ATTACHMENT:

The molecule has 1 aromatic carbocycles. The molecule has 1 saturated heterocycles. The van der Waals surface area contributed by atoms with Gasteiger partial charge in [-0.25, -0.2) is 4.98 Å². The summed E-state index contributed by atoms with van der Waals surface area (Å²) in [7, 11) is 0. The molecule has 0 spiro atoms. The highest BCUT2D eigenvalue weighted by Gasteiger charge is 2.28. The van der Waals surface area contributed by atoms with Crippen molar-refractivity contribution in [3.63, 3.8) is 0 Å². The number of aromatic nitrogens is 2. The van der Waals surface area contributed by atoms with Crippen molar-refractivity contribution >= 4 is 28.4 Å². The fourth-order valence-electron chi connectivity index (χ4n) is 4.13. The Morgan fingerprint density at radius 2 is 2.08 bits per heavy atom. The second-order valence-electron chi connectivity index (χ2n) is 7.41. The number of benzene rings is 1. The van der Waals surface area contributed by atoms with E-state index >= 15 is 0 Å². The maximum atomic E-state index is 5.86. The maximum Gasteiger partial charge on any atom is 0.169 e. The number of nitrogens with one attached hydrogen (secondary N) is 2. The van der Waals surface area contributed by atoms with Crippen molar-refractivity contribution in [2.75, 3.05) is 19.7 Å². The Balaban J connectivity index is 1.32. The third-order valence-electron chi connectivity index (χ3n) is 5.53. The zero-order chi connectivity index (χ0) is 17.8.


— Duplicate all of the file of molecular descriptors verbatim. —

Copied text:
The molecule has 1 aromatic carbocycles. The molecule has 1 saturated heterocycles. The van der Waals surface area contributed by atoms with Gasteiger partial charge in [-0.25, -0.2) is 4.98 Å². The summed E-state index contributed by atoms with van der Waals surface area (Å²) in [7, 11) is 0. The molecule has 0 spiro atoms. The highest BCUT2D eigenvalue weighted by Gasteiger charge is 2.28. The van der Waals surface area contributed by atoms with Crippen molar-refractivity contribution in [3.63, 3.8) is 0 Å². The number of aromatic nitrogens is 2. The van der Waals surface area contributed by atoms with Crippen molar-refractivity contribution >= 4 is 28.4 Å². The fourth-order valence-electron chi connectivity index (χ4n) is 4.13. The Morgan fingerprint density at radius 2 is 2.08 bits per heavy atom. The second-order valence-electron chi connectivity index (χ2n) is 7.41. The number of benzene rings is 1. The van der Waals surface area contributed by atoms with E-state index >= 15 is 0 Å². The maximum atomic E-state index is 5.86. The maximum Gasteiger partial charge on any atom is 0.169 e. The number of nitrogens with one attached hydrogen (secondary N) is 2. The van der Waals surface area contributed by atoms with Crippen molar-refractivity contribution in [2.75, 3.05) is 19.7 Å². The Balaban J connectivity index is 1.32. The third-order valence-electron chi connectivity index (χ3n) is 5.53. The zero-order chi connectivity index (χ0) is 17.8.